Bourne Park / Ransomes & Rapier / Bourne Bridge / Stoke Park Mansion

These contributions about the park memorials come from Mike O'Donovan (M'OD), summer 2010, with his own emailed commentary. They are supplemented by images and memories from Steve Girling (SG). Bourne Park lies away from the town centre with main entrances at the end of Wherstead Road and on Stoke Park Drive.

The War Memorial
'Here is a set of photos showing the memorial at Bourne Park. It has three sides and the photos show one side and the inscriptions on that side.

Ipswich Historic Lettering: Bourne Park 1Photographs courtesy Mike O'Donovan
The inscription at the bottom (below the crest) reads:
'THIS TABLET IS ADDED TO THE MEMORIAL AS
A TOKEN FROM THEIR FELLOW WORKERS.'
The main text of the memorial is shown next to the photograph of the weather-worn plate:
Ipswich Historic Lettering: Bourne Park 2-Ipswich Historic Lettering: Bourne Park 3

Here are some more from the same memorial, side 2.
Ipswich Historic Lettering: Bourne Park 6
Again the weathered metal plate and the full text beside it:
Ipswich Historic Lettering: Bourne Park 5   Ipswich Historic Lettering: Bourne Park 8a
Ipswich Historic Lettering: Bourne Park 7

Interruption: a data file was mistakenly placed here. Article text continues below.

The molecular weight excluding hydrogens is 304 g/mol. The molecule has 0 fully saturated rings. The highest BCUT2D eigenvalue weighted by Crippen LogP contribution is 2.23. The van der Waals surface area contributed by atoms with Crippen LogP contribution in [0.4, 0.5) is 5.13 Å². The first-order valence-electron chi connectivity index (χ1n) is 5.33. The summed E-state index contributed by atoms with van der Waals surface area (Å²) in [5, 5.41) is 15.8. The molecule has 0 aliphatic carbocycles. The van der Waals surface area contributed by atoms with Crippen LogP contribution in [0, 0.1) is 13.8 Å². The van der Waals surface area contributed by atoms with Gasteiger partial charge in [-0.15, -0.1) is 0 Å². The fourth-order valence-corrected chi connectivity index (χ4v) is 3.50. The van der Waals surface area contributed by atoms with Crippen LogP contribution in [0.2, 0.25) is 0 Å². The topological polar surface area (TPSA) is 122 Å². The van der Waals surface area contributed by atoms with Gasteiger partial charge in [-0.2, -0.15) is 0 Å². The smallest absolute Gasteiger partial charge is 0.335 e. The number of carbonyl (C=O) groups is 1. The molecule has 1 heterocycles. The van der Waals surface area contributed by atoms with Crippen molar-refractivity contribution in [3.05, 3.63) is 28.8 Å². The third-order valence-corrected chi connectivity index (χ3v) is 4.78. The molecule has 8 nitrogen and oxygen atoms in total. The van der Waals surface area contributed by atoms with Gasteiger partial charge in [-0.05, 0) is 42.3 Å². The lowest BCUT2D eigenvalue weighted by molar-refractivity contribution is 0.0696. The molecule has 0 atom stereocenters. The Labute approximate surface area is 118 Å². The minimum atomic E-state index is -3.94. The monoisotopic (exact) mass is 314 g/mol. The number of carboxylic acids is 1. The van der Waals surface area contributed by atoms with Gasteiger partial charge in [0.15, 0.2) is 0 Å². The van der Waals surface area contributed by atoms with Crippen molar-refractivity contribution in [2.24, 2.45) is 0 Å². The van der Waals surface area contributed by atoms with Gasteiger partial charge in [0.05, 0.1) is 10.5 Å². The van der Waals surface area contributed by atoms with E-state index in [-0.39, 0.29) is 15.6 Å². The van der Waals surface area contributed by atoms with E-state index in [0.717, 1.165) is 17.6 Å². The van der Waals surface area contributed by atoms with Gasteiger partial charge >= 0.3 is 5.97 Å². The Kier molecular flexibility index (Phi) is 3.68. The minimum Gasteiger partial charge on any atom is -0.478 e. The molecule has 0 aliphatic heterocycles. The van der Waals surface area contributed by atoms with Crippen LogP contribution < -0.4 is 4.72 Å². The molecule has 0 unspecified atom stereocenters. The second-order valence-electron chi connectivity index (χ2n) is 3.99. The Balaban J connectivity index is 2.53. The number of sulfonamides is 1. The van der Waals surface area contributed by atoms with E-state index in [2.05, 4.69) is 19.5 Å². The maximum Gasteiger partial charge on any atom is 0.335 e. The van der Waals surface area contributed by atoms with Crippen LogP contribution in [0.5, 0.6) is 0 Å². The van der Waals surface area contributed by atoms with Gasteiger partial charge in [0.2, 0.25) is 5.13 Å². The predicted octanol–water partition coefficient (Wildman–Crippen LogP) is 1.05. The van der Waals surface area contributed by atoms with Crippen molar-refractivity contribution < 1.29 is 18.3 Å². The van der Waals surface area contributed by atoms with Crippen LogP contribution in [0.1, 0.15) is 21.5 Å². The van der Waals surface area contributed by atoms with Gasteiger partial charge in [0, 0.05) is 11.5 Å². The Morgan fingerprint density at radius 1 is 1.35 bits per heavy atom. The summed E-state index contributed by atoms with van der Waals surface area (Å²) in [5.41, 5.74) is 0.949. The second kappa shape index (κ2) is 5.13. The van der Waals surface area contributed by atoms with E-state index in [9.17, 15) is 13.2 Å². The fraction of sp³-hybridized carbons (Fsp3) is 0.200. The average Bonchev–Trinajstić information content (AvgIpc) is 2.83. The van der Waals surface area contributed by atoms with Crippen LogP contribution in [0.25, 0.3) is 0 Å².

The metal plaque at the bottom reads as follows:
'CIVILIAN CASUALTIES
MRS ANTHONY                    S. CORNISH
C.F. CRIPPS                             H.L. JUDD
 E. QUINTON                           H. ROBERTS
P.N SHARPE                           O. MAYES
       F. WHITING                            W.W. SEARLEY'

Kirby Cottage
(Nathaniel Kirby)
As a matter of interest one of those listed in the first World War I list is Pte. Nathaniel Kirby, 4th Battalion Suffolk Regiment. The reason I mention that is because there is a building at the bottom of Belstead Road with a wooden plaque and the words 'Kirby Cottage' on it and around the corner it's got a listed house sign.' (M'OD) [Toiling up Belstead Road hill away from Stoke Bridge, cast a glance at Kirby Cottage and it's from a different generation from the surrounding houses and sits differently in relation to the roadway; compare with the house called 'Chimneys' on the same side near the top of the hill.]
Ipswich Historic Lettering: Bourne Park 10
[UPDATE 14.12.2012: a long shot of Kirby Cottage (which is listed as 'Lonsdale Cottage' with its listed building crest.]
Ipswich Historic Lettering: Kirby Cottage   Ipswich Historic Lettering: Kirby Cottage 32012 images